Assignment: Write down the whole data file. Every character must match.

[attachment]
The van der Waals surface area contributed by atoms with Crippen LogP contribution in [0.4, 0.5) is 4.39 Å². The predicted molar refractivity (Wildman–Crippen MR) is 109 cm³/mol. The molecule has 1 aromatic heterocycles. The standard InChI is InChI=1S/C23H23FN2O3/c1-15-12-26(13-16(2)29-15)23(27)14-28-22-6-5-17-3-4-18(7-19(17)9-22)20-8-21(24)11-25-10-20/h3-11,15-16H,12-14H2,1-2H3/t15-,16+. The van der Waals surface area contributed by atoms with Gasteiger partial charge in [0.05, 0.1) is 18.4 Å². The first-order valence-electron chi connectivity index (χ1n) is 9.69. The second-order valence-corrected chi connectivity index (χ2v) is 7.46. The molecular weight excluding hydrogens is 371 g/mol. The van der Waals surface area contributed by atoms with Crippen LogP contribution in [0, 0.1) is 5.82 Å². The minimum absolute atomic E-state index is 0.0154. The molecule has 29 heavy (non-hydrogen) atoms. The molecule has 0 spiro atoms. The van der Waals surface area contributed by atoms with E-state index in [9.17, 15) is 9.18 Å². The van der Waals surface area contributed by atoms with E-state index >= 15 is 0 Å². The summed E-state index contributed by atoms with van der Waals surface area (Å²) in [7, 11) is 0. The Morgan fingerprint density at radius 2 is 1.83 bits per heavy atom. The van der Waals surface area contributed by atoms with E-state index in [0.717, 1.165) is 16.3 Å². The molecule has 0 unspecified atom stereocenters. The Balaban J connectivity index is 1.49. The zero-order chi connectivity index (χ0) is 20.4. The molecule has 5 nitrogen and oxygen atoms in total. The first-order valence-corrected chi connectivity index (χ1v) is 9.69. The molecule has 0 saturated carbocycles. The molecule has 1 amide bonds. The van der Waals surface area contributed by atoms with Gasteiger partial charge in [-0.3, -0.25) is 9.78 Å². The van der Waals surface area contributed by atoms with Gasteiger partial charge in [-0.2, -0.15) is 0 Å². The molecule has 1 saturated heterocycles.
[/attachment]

The van der Waals surface area contributed by atoms with Crippen LogP contribution in [0.4, 0.5) is 4.39 Å². The predicted molar refractivity (Wildman–Crippen MR) is 109 cm³/mol. The molecule has 1 aromatic heterocycles. The standard InChI is InChI=1S/C23H23FN2O3/c1-15-12-26(13-16(2)29-15)23(27)14-28-22-6-5-17-3-4-18(7-19(17)9-22)20-8-21(24)11-25-10-20/h3-11,15-16H,12-14H2,1-2H3/t15-,16+. The van der Waals surface area contributed by atoms with Gasteiger partial charge in [0.05, 0.1) is 18.4 Å². The first-order valence-electron chi connectivity index (χ1n) is 9.69. The second-order valence-corrected chi connectivity index (χ2v) is 7.46. The molecular weight excluding hydrogens is 371 g/mol. The van der Waals surface area contributed by atoms with Crippen LogP contribution in [0, 0.1) is 5.82 Å². The minimum absolute atomic E-state index is 0.0154. The molecule has 29 heavy (non-hydrogen) atoms. The molecule has 0 spiro atoms. The van der Waals surface area contributed by atoms with E-state index in [9.17, 15) is 9.18 Å². The van der Waals surface area contributed by atoms with E-state index >= 15 is 0 Å². The summed E-state index contributed by atoms with van der Waals surface area (Å²) in [7, 11) is 0. The Morgan fingerprint density at radius 2 is 1.83 bits per heavy atom. The van der Waals surface area contributed by atoms with E-state index in [0.717, 1.165) is 16.3 Å². The molecule has 0 unspecified atom stereocenters. The Balaban J connectivity index is 1.49. The zero-order chi connectivity index (χ0) is 20.4. The molecule has 5 nitrogen and oxygen atoms in total. The first-order valence-corrected chi connectivity index (χ1v) is 9.69. The molecule has 0 saturated carbocycles. The molecule has 1 amide bonds. The van der Waals surface area contributed by atoms with Gasteiger partial charge in [-0.3, -0.25) is 9.78 Å². The van der Waals surface area contributed by atoms with Gasteiger partial charge in [-0.2, -0.15) is 0 Å². The molecule has 1 saturated heterocycles.